The Land of Contrasts eBook

This eBook from the Gutenberg Project consists of approximately 289 pages of information about The Land of Contrasts.
nerves.  So, too, there are many thousands who yell for Yale in a football match who have no real sporting instinct whatever.  Sport, to be sport, must jealously shun all attempts to make it a business; the more there is of the spirit of professionalism in any game or athletic exercise the less it deserves to be called a sport.  A sport in the true sense of the word must be practised for fun or glory, not for dollars and cents; and the desire to win must be very strictly subordinated to the sense of honour and fair play.  The book-making spirit has undoubtedly entered far too largely into many of the most characteristic of British sports, and I have no desire to palliate or excuse our national shortcomings in this or other respects.  But the hard commercial spirit to which I have alluded seems to me to pervade American sport much more universally than it does the sport of England, and to form almost always a much larger factor in the interest excited by any contest.

This is very clearly shown by the way in which games are carried on at the universities of the two countries.  Most members of an English college are members of some one or other of the various athletic associations connected with it, and it cannot be denied that the general interest in sport is both wide and keen.  But it does not assume so “business-like” an air as it does in such a university as Yale or Princeton.  Not nearly so much money is spent in the paraphernalia of the sport or in the process of training.  The operation of turning a pleasure into a toil is not so consistently carried on.  The members of the intercollegiate team do not obtain leave of absence from their college duties to train and practise in some remote corner of England as if they were prize-fighters or yearlings.  “Gate-money” does not bulk so largely in the view; in fact, admission to many of the chief encounters is free.  The atmosphere of mystery about the doings of the crew or team is not so sedulously cultivated.  The men do not take defeat so hardly, or regard the loss of a match as a serious calamity in life.  I have the authority of Mr. Caspar W. Whitney, the editor of Forest and Stream, and perhaps the foremost living writer on sport in the United States, for the statement that members of a defeated football team in America will sometimes throw themselves on their faces on the turf and weep (see his “Sporting Pilgrimage,” Chapter IV., pp. 94, 95).[13] It was an American orator who proposed the toast:  “My country—­right or wrong, my country;” and there is some reason to fear that American college athletes are tempted to adapt this in the form “Let us win, by fair means or foul.”  I should hesitate to suggest this were it not that the evidence on which I do so was supplied from American sources.  Thus, one American friend of mine told me he heard a member of a leading university football team say to one of his colleagues:  “You try to knock out A.B. this bout; I’ve been warned once.”  Tactics of this kind are freely alleged against our professional players of association football; but it may safely be asserted that no such sentence could issue from the lips of a member of the Oxford or Cambridge university teams.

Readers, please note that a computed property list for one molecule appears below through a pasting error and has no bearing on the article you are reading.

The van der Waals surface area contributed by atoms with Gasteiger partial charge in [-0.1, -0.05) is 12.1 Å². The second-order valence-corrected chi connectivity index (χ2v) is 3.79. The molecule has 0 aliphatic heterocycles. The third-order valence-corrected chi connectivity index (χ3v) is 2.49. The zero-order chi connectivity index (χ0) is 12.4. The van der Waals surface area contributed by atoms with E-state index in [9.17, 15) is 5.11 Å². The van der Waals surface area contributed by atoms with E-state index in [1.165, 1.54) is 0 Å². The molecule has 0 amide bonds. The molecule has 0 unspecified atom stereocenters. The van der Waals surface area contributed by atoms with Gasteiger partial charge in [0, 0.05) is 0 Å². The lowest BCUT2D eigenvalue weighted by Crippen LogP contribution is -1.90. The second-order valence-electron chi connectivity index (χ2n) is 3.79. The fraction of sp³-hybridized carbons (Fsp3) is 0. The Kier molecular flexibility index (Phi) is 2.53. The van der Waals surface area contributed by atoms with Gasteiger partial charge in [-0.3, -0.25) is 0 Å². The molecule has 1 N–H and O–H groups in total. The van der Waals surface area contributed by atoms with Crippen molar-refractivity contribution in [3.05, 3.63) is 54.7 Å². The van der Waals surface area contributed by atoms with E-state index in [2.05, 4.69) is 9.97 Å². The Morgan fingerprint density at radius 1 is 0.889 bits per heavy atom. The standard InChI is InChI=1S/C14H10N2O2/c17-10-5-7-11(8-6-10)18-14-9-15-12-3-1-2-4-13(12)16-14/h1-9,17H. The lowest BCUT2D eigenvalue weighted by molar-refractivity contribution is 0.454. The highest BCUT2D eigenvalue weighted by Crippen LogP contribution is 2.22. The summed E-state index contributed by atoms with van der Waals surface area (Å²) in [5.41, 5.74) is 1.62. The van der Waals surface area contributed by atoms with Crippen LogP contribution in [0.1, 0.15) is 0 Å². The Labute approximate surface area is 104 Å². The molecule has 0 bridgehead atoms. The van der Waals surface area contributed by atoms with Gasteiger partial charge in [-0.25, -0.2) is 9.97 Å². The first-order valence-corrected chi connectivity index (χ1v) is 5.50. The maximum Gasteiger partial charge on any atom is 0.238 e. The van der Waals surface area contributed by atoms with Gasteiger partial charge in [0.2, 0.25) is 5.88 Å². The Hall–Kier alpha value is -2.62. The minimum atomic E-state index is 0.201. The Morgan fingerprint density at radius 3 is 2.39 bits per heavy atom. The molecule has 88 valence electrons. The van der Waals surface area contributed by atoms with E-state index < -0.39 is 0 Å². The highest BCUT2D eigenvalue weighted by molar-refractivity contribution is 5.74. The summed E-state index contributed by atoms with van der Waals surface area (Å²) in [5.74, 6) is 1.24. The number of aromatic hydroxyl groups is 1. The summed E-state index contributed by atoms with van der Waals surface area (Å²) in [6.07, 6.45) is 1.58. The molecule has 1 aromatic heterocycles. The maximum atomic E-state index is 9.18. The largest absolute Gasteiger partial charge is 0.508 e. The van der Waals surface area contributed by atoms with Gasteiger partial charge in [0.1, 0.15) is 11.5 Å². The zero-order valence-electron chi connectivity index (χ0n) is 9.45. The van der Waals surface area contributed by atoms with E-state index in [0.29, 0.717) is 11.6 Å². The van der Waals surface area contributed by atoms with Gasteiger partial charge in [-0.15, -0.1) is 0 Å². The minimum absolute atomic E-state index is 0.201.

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The Land of Contrasts from Project Gutenberg. Public domain.
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